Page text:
Arizona Department Of Public Safety Increases Seatbelt Citations by 194 Percent During “Seatbelt Challenge”
Agency’s Goal Is To Reduce Fatality And Injury Crashes Statewide
Tuesday, November 20, 2012 -
Since the first of this year there have been 221 fatal collisions on Arizona’s interstates and highways. This number is almost identical to numbers reported for this same time period in 2011 (220). Holding the line on the number of fatal collisions is somewhat of a victory in itself as Arizona’s highways are experiencing record miles driven compared to pre-recession numbers. By contrast, in 2007, when the economy was strong, there were 286 fatal collisions during this same time period. Record miles were also driven during that same year.
Early this year, Department of Public Safety officials noticed that seatbelt citations issued by its Officers appeared to be low; especially in light of the fact the highway patrol division had included seatbelt enforcement as one of its six priorities. According to Lt. Colonel James McGuffin, head of the Highway Patrol Division at DPS, “When we looked closely at the number of our fatality victims who were unrestrained at the time of the collision, we saw the connection right away.” As an example, in July of this year, Department of Public Safety Highway Patrol officers investigated 25 fatality collisions on state highways and 60 percent (15) of those killed were not wearing seatbelts.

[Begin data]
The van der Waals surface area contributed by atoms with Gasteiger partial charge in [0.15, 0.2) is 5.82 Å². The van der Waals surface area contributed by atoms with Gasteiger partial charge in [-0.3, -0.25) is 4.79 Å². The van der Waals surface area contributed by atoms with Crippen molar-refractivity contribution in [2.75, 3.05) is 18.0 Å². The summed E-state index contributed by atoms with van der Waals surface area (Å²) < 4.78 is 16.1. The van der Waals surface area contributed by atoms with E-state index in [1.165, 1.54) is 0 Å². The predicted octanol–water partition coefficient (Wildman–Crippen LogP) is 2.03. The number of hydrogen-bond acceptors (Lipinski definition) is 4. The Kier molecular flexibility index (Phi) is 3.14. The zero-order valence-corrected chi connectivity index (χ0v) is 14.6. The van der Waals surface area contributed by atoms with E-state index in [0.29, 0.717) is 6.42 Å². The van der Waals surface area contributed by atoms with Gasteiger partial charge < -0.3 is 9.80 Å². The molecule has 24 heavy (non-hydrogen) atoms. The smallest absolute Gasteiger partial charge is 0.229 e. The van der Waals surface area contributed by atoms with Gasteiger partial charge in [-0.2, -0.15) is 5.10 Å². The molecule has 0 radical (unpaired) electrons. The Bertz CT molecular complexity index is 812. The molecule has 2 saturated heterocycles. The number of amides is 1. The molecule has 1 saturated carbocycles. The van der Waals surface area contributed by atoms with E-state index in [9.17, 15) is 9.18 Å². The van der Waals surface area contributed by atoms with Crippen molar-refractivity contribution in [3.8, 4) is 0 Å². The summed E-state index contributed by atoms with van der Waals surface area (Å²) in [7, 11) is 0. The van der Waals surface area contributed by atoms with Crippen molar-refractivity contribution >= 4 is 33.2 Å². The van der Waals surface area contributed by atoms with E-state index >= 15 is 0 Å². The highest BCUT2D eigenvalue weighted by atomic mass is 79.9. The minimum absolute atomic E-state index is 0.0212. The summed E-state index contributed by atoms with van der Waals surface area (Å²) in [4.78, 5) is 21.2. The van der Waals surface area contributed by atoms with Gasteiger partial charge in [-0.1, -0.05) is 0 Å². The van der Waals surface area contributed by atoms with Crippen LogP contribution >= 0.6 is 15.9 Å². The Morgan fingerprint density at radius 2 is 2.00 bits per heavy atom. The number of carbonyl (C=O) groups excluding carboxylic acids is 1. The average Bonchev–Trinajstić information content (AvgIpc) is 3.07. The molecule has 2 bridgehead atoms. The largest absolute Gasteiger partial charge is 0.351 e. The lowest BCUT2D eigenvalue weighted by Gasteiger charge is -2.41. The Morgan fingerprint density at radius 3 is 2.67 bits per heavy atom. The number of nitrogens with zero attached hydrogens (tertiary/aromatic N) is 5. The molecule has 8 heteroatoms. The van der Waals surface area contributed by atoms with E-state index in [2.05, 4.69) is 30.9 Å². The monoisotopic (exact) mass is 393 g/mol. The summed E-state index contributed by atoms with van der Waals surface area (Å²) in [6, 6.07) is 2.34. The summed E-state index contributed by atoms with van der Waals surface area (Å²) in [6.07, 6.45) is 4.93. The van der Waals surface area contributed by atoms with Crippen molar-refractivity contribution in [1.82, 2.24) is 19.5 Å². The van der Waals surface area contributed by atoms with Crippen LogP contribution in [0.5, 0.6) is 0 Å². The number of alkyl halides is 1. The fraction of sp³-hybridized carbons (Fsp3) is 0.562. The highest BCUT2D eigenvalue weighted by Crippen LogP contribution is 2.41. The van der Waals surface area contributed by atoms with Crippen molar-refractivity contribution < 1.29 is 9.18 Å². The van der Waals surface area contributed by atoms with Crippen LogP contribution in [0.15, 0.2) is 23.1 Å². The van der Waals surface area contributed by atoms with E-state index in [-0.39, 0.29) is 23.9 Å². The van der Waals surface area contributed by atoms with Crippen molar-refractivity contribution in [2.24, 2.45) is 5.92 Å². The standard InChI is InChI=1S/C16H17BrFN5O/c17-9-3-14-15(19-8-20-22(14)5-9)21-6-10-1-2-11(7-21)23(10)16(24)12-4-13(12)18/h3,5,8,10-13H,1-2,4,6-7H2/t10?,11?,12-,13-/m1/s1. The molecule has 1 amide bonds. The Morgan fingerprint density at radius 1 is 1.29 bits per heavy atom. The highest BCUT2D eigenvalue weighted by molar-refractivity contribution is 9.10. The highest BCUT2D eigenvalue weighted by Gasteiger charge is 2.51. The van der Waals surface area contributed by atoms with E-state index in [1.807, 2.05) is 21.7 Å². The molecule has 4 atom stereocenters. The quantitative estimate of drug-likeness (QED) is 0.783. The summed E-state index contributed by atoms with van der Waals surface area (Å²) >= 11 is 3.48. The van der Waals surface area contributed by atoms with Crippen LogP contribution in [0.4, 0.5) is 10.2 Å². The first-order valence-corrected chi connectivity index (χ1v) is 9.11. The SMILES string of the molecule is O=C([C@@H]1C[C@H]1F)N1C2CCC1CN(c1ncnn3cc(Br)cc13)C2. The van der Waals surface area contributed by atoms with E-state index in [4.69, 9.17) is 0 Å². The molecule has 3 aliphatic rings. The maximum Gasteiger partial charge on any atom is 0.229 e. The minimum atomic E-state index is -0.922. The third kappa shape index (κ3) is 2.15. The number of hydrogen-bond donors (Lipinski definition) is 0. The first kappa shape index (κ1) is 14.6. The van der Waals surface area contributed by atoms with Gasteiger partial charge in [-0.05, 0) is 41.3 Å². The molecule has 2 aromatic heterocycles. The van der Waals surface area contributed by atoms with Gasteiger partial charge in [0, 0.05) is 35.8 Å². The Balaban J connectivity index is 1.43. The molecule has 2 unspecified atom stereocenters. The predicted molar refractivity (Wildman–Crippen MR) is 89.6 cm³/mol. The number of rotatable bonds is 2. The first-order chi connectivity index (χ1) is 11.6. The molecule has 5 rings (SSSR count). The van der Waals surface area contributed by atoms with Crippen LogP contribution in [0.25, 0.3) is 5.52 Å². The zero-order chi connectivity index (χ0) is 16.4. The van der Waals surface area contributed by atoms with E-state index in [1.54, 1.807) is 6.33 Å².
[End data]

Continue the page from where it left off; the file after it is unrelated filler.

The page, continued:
McGuffin created the seatbelt challenge as a way to make sure DPS Highway Patrol Officers knew seatbelt violations are a priority. “Our seatbelt enforcement numbers were somewhat low and I knew we could do better. Since Arizona is a secondary violation state, we challenged our officers to concentrate on seatbelt enforcement when stopping vehicles for other primary violations.” Highway Patrol officers responded by increasing enforcement activity during the three month timeframe of August through October. The increased emphasis was demonstrated through a comparison of restraint violations cited by DPS officers for the same period in 2011 and 2012. During the three-month period in 2011, officers wrote 3,882 restraint citations statewide. During the same three-month period this year, officers wrote 11,422 restraint citations (an increase of 194 percent).